This statement points the way towards achieving the necessary "buy-in". There is no short-term magic answer. The only way forward is by intensive and effective communication between IT and the business at all levels. This means not only a high level "steering committee" meeting two or three times a year to resolve strategic issues and broad priorities, but other joint groups meeting regularly at middle manager level. Firstly, to approve and review projects and manage joint resources and, secondly, at operational level to feed back difficulties and requirements and point out where more training is needed and also to review projects which will affect their way of working.
Many companies carry out one-off strategic plans for IT - perhaps involving consultants at huge expense - and then effectively sever contact with IT. Inevitably, after a few months the alienation referred to in the question is found to exist and the validity of the plan has disappeared. The moral has to be to find ways to get together with the business - and keep getting together.
Achieve convergence of IT withyour business goals
Your problem is one of uncertainty fuelled by lack of knowledge. Many IT managers act as magicians, only occasionally willing to let the unsuspecting business manager into the tricks of their trade. In the long-term, clarity comes from understanding three transitions that are currently beginning to occur.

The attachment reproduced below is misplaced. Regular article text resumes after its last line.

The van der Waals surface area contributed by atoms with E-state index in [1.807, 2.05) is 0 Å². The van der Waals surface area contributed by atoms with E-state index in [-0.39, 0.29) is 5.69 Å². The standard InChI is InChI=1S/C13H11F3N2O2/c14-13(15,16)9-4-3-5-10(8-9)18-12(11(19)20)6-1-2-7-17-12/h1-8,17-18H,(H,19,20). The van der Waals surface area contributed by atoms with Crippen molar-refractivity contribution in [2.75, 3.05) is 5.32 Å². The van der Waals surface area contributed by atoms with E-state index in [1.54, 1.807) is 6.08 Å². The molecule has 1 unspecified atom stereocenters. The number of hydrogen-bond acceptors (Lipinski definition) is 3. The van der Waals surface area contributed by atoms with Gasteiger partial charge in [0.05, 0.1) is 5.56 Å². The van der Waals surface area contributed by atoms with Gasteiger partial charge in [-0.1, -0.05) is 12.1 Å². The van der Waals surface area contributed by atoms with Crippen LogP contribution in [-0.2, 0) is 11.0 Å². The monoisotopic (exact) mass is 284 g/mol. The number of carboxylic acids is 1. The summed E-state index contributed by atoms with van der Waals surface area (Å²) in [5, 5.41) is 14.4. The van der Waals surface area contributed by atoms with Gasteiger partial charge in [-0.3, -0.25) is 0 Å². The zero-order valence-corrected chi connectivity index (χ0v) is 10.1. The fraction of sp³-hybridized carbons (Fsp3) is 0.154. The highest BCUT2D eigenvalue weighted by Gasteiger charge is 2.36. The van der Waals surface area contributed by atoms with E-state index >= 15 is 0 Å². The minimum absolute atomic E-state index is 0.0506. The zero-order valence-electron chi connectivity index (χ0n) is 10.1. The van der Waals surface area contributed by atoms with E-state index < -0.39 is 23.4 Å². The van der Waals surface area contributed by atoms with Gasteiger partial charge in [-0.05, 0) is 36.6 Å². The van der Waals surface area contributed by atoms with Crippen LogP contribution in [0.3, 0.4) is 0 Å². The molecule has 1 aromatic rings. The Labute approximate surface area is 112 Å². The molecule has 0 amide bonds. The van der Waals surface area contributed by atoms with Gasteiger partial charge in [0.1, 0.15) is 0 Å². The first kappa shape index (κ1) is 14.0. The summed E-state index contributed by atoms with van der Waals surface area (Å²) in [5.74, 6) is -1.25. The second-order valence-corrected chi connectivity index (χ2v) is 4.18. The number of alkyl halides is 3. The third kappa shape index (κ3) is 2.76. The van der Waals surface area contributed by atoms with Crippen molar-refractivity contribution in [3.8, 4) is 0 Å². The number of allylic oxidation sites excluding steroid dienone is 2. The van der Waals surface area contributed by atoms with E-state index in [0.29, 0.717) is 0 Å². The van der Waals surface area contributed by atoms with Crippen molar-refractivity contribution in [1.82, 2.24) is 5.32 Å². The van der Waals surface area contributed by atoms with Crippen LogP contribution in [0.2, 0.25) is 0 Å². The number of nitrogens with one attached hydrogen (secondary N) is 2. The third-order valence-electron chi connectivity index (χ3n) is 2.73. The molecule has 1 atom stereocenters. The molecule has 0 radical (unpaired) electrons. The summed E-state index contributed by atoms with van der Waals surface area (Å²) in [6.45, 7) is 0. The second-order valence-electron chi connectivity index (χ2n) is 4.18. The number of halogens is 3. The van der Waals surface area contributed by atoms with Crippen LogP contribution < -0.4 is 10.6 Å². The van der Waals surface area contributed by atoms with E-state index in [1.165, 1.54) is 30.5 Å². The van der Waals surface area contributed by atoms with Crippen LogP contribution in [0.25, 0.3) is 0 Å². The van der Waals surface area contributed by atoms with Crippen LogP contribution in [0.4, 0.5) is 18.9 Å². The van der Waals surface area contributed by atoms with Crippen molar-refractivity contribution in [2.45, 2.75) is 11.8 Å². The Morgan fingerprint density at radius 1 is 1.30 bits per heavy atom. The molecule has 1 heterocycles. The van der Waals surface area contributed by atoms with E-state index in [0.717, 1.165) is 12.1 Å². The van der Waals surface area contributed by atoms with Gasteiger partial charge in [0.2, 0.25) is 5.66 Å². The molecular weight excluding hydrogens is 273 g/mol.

The first transition is for the IT director moving from IT as an enabler of business to IT being at the forefront of strategy and its implementation. The change involves a more commercial viewpoint and greater communication in the organisation. He or she will be the ambassador of technology.
The second transition is for the corporation as a whole and involves turning IT on its side into a group of specialists operating side-by-side with the business manager. This change sponsors much greater understanding in the business.
The third transition is for the business manager. Now that IT has become so much a part of the strategic possibilities for most businesses, he or she must become more aware, at a strategic and operational level, of the implications of IT. The manager must understand the things that IT can do, but not necessarily how IT will do it. Finally, the manager needs to be able to capture the imagination of the CEO with his grasp of the possibilities of e-business.
In the short-term there are some key actions in these areas of communication, knowledge and confidence. Look again at IT strategy. Is it properly documented? Is it focused on the business objectives of the company? How understandable is it to business managers? If it isn't, improve it.
Think about how widely ITstrategy has been communicated to business managers. Do those who need to make decisions about IT have a good understanding? Are they bought in? Don't circulate it. Communicate it one-on-one or in groups.
Assess where you want the boundaries between business and IT to be. What are they free to do? When do they need your approval? Typically this is expressed as policy, approved by senior management and understood by all. It will force you to define the areas where you must have control.